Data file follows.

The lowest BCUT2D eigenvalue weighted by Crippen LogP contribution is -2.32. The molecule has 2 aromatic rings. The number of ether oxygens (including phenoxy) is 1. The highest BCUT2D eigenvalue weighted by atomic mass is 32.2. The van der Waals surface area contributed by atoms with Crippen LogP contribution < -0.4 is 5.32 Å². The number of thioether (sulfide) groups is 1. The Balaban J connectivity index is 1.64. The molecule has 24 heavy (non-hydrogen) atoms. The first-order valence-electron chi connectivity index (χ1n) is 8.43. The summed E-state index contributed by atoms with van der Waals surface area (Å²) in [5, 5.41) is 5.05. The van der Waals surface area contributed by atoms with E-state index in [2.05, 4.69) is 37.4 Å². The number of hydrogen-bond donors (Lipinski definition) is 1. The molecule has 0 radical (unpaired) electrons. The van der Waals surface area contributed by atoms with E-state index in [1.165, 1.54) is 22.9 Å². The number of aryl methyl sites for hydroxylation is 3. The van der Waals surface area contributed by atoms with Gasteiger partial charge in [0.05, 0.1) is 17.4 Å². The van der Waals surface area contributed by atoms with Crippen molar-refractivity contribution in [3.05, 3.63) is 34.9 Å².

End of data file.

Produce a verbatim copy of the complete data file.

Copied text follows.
The lowest BCUT2D eigenvalue weighted by Crippen LogP contribution is -2.32. The molecule has 2 aromatic rings. The number of ether oxygens (including phenoxy) is 1. The highest BCUT2D eigenvalue weighted by atomic mass is 32.2. The van der Waals surface area contributed by atoms with Crippen LogP contribution < -0.4 is 5.32 Å². The number of thioether (sulfide) groups is 1. The Balaban J connectivity index is 1.64. The molecule has 24 heavy (non-hydrogen) atoms. The first-order valence-electron chi connectivity index (χ1n) is 8.43. The summed E-state index contributed by atoms with van der Waals surface area (Å²) in [5, 5.41) is 5.05. The van der Waals surface area contributed by atoms with E-state index in [2.05, 4.69) is 37.4 Å². The number of hydrogen-bond donors (Lipinski definition) is 1. The molecule has 0 radical (unpaired) electrons. The van der Waals surface area contributed by atoms with E-state index in [1.165, 1.54) is 22.9 Å². The number of aryl methyl sites for hydroxylation is 3. The van der Waals surface area contributed by atoms with Gasteiger partial charge in [0.05, 0.1) is 17.4 Å². The van der Waals surface area contributed by atoms with Crippen molar-refractivity contribution in [3.05, 3.63) is 34.9 Å².